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The Greeting (Phil. 1:1-2)

Lesson Two

Victor M. Eskew




A.   “The opening greetings of Paul’s letters were not meant to be glazed over by his readers.  Instead, these brief salutations communicate the apostle’s love and concern for the people of God.  Furthermore, the language is often loaded with deep theological content.  A relational triangle is established between Paul, the church, and God (A Commentary on Philippians, Stewart, p. 131).


B.   The pattern of writing is from A to B greeting.  When an inferior was writing to a superior, the form of writing would be to A from B (this is the inferior).


I.          THE AUTHORS


A.   Paul

1.     This greeting indicates that the author of the letter is Paul.

2.    Paul was the apostle’s Greco-Roman name and means “little man.”

3.     Saul was his Hebrew name.  This name means “desired” (Thayer, e-sword).

4.    By the time of this writing, Paul had been a Christian for almost 30 years.  When he penned this letter, he was an “old man” (Phile. 9).


Yet for love’s sake I rather beseech thee, being such an one as Paul the aged, and now also a prisoner of Jesus Christ.


B.   Timotheous

1.     Timotheous is the transliteration of the Greek word.  Timothy is the pronunciation of the name in the English language.

2.    Meaning:  It is the combination of two words:  “honor” and “God.”  Thus, Timothy means:  “one who honors God.”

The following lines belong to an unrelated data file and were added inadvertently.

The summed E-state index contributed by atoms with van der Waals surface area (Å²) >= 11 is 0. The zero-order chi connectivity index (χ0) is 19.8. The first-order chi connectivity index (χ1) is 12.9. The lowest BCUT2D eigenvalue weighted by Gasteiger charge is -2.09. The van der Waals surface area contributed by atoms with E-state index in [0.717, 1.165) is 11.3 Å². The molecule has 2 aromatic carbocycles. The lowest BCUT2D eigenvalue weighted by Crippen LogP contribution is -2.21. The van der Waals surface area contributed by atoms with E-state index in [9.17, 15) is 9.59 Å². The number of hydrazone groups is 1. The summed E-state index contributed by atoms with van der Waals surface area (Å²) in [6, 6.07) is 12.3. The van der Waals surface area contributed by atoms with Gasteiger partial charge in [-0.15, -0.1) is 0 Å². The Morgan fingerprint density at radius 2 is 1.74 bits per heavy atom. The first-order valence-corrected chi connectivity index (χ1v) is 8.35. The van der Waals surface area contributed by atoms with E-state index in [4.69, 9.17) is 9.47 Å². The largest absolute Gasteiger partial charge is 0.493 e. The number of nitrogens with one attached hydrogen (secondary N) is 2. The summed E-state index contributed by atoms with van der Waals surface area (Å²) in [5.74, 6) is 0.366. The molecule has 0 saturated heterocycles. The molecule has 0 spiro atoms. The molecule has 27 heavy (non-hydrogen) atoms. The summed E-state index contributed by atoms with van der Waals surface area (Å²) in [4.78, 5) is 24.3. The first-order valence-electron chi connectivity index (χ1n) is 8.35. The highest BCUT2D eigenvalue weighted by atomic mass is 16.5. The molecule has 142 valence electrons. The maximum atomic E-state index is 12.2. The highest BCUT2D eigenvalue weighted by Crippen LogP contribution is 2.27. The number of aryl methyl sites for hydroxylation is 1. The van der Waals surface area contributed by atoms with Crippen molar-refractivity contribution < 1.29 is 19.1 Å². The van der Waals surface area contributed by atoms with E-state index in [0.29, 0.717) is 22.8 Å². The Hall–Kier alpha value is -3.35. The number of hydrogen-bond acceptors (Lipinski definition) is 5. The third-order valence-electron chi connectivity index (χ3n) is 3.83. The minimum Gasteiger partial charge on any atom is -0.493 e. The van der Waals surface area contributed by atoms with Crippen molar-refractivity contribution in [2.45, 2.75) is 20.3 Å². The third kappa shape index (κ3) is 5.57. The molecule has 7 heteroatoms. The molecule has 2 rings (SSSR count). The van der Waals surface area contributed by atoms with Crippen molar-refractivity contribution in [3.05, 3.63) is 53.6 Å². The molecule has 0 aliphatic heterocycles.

3.     Timothy is mentioned in conjunction with Paul is the case in six of the apostle’s letters (II Cor. 1:1; Phil. 1:1; Col. 1:1; I Thess. 1:1; II Thess. 1:1; Phile. 1:1).

4.    Timothy obeyed the gospel on Paul’s first missionary journey to Lystra.  On Paul’s second journey, he recruited Timothy to go with him (Acts 16:1-3).


Him would Paul have to go with him; and took and circumcised him because of the Jews which were in those quarters:  for they knew all that his father was a Greek.


5.    Timothy was with Paul when the church in Philippi was founded.

6.    Timothy may have served Paul as a scribe in writing the Philippian epistle (See Rom. 16:22 and I Peter 5:12).



C.   The servants of Jesus Christ

1.     It is interesting that Paul does not refer to himself as an apostle in this letter as he does in many of his other letters (Rom. 1:1; I Cor. 1:1, II Cor. 1:1; Gal. 1:1; Eph. 1:1; Col. 1:1; I Tim. 1:1; II Tim. 1:1; Tit. 1:1). 

a.    Why?  It could be that he knew this church already respected his authority as an apostle.

b.    He also omits his apostolic authority in I and II Thessalonians and Philemon.

2.    Servants:

a.    The word can be translated “slaves.”

1)     Paul and Timothy had been bought with a price (I Cor. 6:20).

2)    “Their slavery was a labor of love, a thankful response to the Savior who had given everything to them” (Stewart, 134).

3)     Paul and Timothy were both slaves.  They were on equal footing before the cross of Christ.

b.    Paul used it in other places to describe himself (Rom. 1:1; II Cor. 4:5; Gal. 1:10).

c.    The word has negative connotations of humility, submission, and subser-vience.